The second is a brief overview of the method and some comment on its appropriateness. These considerations lead to the hypothesis that the more bystanders to an emergency, the less likely, or the more slowly, any one bystander will intervene to provide aid. Each subject should also be blocked from communicating with others to prevent his getting information about their behaviour during the emergency.
The experiment reported below attempted to fulfill these conditions. Thus the introduction leads smoothly into the next major section of the article—the method section. At the same time, it should avoid irrelevant details such as the fact that the study was conducted in Classroom 37B of the Industrial Technology Building or that the questionnaire was double-sided and completed using pencils. The participants subsection indicates how many participants there were, the number of women and men, some indication of their age, other demographics that may be relevant to the study, and how they were recruited, including any incentives given for participation.
After the participants section, the structure can vary a bit. Figure In the first, the participants section is followed by a design and procedure subsection, which describes the rest of the method. This works well for methods that are relatively simple and can be described adequately in a few paragraphs.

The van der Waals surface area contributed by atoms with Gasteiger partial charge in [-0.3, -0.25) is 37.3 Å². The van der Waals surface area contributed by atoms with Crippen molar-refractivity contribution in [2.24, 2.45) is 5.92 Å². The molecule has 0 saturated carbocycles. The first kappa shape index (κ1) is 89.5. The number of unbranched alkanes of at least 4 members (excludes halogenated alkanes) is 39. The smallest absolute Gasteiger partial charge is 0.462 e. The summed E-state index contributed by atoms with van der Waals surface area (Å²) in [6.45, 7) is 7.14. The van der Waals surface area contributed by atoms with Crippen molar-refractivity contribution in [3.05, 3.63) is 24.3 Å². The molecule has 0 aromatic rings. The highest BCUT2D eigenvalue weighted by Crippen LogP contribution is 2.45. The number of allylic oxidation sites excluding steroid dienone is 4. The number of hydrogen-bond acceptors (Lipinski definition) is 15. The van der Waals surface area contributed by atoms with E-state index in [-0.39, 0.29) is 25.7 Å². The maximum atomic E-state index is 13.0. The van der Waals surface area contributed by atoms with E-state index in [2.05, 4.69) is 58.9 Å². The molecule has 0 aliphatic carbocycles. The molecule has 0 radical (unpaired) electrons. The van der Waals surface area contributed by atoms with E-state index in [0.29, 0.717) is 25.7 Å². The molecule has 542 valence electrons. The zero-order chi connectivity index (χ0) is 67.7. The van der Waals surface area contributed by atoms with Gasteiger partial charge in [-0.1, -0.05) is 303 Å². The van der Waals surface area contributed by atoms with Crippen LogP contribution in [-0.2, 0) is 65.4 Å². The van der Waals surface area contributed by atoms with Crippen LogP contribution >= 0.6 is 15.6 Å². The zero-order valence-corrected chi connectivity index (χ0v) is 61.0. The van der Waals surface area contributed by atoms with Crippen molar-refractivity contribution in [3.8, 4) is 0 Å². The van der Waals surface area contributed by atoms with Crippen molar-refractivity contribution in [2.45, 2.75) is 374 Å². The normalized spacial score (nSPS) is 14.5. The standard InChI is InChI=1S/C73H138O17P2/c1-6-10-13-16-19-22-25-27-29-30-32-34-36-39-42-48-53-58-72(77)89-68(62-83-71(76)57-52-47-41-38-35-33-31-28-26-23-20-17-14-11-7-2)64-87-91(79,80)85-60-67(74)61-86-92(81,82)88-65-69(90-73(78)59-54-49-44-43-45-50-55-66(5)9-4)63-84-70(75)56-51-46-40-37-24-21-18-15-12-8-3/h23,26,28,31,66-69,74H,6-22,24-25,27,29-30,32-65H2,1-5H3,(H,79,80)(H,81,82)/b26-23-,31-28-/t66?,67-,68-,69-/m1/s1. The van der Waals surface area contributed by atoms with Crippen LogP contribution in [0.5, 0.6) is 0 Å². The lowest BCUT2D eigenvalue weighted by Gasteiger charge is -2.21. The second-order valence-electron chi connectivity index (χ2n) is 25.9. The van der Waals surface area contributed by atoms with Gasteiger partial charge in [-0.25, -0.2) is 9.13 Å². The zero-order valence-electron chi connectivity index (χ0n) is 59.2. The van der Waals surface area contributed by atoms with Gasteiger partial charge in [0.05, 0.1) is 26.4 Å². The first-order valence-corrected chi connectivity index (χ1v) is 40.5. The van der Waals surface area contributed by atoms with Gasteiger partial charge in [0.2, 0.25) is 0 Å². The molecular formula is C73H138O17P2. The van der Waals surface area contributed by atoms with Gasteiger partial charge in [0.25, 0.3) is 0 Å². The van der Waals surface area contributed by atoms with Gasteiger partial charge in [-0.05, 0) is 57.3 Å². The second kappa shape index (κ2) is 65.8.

In the second approach, the participants section is followed by separate design and procedure subsections. This works well when both the design and the procedure are relatively complicated and each requires multiple paragraphs. What is the difference between design and procedure? The design of a study is its overall structure.
What were the independent and dependent variables?
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Was the independent variable manipulated, and if so, was it manipulated between or within subjects? How were the variables operationally defined? The procedure is how the study was carried out. It often works well to describe the procedure in terms of what the participants did rather than what the researchers did. For example, the participants gave their informed consent, read a set of instructions, completed a block of four practice trials, completed a block of 20 test trials, completed two questionnaires, and were debriefed and excused.
In the third basic way to organize a method section, the participants subsection is followed by a materials subsection before the design and procedure subsections. This works well when there are complicated materials to describe. This might mean multiple questionnaires, written vignettes that participants read and respond to, perceptual stimuli, and so on.